On an orange afternoon, with the smoke from bushfires hanging over the town, two young women clatter their skateboards through the old part of Newcastle and receive looks.
The younger is pro skateboarder Poppy Starr Olsen, 19, grinding along the stairs of the post office that are honed to silver blades. A man walks past and reddens as his beagle barks and pulls on its lead. The pair don’t notice or don’t care.
“Ooh, sick! You’re so close!”
Filming her friend on a camcorder is Una Farrar, 21, a Canadian pro in Australia for a few weeks. Olsen outranks Farrar on the world tour but in this kind of thing, Farrar’s “street” style, it is the Canadian who gives the advice.
“You should’ve been there when the security guard said we couldn’t skate at the university,” Farrar says. “She told us she was a skateboarder. I think she was kind of on our side.”
In a pastime where the point is responding to the urban world around you, where the instinct triggered by a ramp, rail or empty plaza is “we got to try that”, Olsen says the small evictions are a fact of life.
Sometimes the police tell you to move on,” she says. “A lot of them say, ‘there’s a skate park for that’.”
It’s unlikely that the police, security guards and dog walkers of Newcastle realise they could be witnessing one of Australia’s next Olympians.
When the sport features with the likes of swimming and athletics at the Tokyo 2020 Games, Olsen is on course to represent her country in her “park” discipline – and in the conversation to win a medal. The sport’s inclusion has swung a laser focus onto a lifestyle that has been Olsen’s since she was eight.
“I never thought I’d get the chance to be an Olympian. As a sport we’re going now and it’s really new and exciting for a lot of people,” she says. “It’s really a goal now, to be able to say you were one of the first ones.”
In the race for Olympic qualification, Olsen is ranked fourth in Park and buffered by more than 55,000 points against the skateboarders outside the world top 20. She is a dual world title holder and, with four major events remaining this season, it would take a disaster to derail her journey to Tokyo.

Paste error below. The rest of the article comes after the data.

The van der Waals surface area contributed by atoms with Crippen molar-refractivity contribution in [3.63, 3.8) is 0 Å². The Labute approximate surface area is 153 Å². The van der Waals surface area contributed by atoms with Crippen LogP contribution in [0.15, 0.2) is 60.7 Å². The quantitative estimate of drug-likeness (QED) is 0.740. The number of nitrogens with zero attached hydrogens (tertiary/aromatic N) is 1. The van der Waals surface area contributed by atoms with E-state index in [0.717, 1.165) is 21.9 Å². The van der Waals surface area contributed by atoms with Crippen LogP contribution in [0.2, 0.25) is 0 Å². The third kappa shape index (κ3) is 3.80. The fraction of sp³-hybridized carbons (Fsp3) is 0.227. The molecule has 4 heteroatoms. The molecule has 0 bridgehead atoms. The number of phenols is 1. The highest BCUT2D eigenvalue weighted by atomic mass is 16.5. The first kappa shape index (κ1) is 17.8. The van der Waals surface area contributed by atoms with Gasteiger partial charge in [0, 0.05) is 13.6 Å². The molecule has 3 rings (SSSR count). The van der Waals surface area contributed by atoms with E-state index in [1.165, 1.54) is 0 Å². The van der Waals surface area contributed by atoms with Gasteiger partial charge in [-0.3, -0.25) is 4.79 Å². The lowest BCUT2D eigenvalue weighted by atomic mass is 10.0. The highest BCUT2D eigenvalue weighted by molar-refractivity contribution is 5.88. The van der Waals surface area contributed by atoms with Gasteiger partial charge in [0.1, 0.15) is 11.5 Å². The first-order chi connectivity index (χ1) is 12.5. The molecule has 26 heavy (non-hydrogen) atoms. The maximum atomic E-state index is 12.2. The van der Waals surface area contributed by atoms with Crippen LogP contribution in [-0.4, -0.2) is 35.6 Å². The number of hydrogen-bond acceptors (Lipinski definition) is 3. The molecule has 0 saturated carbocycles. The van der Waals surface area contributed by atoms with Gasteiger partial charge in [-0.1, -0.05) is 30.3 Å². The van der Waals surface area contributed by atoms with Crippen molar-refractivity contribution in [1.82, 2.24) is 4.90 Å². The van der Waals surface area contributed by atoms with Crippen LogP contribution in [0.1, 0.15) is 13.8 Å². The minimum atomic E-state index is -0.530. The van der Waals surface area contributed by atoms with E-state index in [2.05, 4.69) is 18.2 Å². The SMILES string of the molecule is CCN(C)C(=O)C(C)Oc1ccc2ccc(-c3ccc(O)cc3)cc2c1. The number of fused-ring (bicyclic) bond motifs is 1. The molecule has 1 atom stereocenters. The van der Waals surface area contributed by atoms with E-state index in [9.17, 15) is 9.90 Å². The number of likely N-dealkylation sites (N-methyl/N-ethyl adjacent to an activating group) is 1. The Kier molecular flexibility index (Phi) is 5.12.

Finding herself within the Olympic orbit has brought change to Olsen’s life. Her sponsorship with clothing company Vans was recently supplemented by a scholarship from the NSW Institute of Sport, providing formal training, physiotherapy, strength and conditioning, access to sports psychologists and the chance to train in her hometown rather than drive two hours to Sydney.
The skateboarder ranked just above her, currently, is Sky Brown, the 11-year-old set to become Britain’s youngest summer Olympian. The top two qualifying positions are occupied by the Japanese pair Misugu Okamoto and Sakuru Yosozumi, poised to become stars at their home Games. But before a melon grab is thrown down in anger at Tokyo’s Ariake Urban Sports Park, the undertow of the Games has already been felt within skateboarding.
There is a perception on tour, say Olsen and Farrar, that China’s determination to win medals has produced athletes who aren’t ready. Some competitors’ presence at tour events in the USA, Brazil and their own country has sparked talk among their fellow professionals, who feel they have been plucked from sports such as gymnastics and the martial arts just to be ready for Tokyo.
China, in response, has played up the credentials of the informally trained “street skateboarders” on its national team based in Nanjing, where Olsen won bronze at last year’s world titles.